Point of Decision

Matthew 9

It was Saturday, the 29th of August 2021. I was in Columbus, cleaning out my parents’ house after moving them to senior living. I was relieved to have them moved; my dad’s cancer had returned during the pandemic, and my mom’s memory had declined significantly as well. I hoped they would have some good years there, but if their health failed, I knew the care they needed was in place. 

Two days earlier, I’d got a call from the Southern Ohio Synod. I’d put my paperwork into the synod and interviewed with the bishop in July. I was concerned for my parents and wanted to care for them in their final years. Maybe there was a church I would like to serve in Ohio, a new challenge. Now here was the associate to the bishop, calling to ask if I were interested in being considered as a candidate for the open senior pastor position at a church in Dayton called Epiphany. I had to decide if I wanted to.

My husband said to me, “Hey, you’re going to be in Ohio on Sunday.  You should check out Epiphany.  See what it’s like.” I’d looked Epiphany up online, and what I saw seemed intriguing: a congregation with two campuses, strong ministries of service, and a focus on families. I was curious about who the people were who led these ministries and how it worked.

But as I sorted and boxed up items from my parents’ house, I wavered. Somehow in the intervening month since I’d interviewed with the bishop, I’d gotten cold feet. After all, I had lived in Connecticut for almost 30 years. I’d be moving away from what was familiar and so many beloved people. I felt a bit scared to open the door to this possibility. My husband was just suggesting attending worship, but for me, it was a point of decision: did I really want to be considered for this call?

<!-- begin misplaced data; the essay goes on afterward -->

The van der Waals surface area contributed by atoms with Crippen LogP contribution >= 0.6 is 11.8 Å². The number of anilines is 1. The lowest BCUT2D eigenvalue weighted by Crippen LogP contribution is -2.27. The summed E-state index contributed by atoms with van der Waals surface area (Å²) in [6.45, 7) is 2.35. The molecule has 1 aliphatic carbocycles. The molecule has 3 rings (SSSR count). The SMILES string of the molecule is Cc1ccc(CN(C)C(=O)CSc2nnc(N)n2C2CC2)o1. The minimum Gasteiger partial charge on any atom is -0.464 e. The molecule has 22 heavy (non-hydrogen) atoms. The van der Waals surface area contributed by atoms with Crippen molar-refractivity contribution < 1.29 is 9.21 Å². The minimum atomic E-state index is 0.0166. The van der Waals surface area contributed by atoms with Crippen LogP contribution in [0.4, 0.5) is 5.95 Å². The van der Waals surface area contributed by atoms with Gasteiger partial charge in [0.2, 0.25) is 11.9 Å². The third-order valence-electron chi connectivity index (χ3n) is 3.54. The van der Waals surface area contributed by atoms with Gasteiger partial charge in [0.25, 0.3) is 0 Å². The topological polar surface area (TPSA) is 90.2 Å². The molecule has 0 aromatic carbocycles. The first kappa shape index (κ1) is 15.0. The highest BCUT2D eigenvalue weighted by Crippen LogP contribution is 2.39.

Sometimes I wonder about the stories in scripture when Jesus calls his disciples. It seems that they simply pick up and follow him, no questions asked. Consider Matthew in today’s Gospel lesson. Jesus sees Matthew sitting in his tax booth and issues a command: follow me. And Matthew gets up and goes with Jesus. Just like that.

But I imagine there must have been a moment of consideration for Matthew. This wasn’t some pre-planned rendezvous; Matthew is carrying out his usual business when Jesus interrupts him and invites him to follow.

Caravaggio’s painting entitled The Calling of St Matthew envisions the moment: St. Peter is standing in foreground, Jesus behind him on the right side of the painting. St Matthew is the bearded man in the beret, pointing to himself, as if to say, “Who me?”  But here’s the detail I love: Matthew keeps his hand on the coin he was counting while he looks at Christ. And in the chiaroscuro style characteristic of Caravaggio, the light shining on their activities contrasts with the darkness of the room.  Everything in this painting highlights the moment when Matthew must make a choice—it’s a point of decision.

One thing I notice in the Gospels is that Jesus doesn’t beat around the bush. He doesn’t suggest people consider changing their lives around, he is direct. He says things like:

I am going to dine at your house today.

Go and sin no more.

Get up and walk.

And yet it isn’t a foregone conclusion that everyone will follow Jesus’ directives.

The chapter prior to the calling of Matthew has a section entitled, “Would-Be Followers of Jesus.”  The passage tells about some eager people who want to follow Jesus. But when they learn that following Jesus means giving up sleeping in their own bed, or that allegiance to Jesus supersedes that of blood family, they turn around and go home. A point of decision can go either way.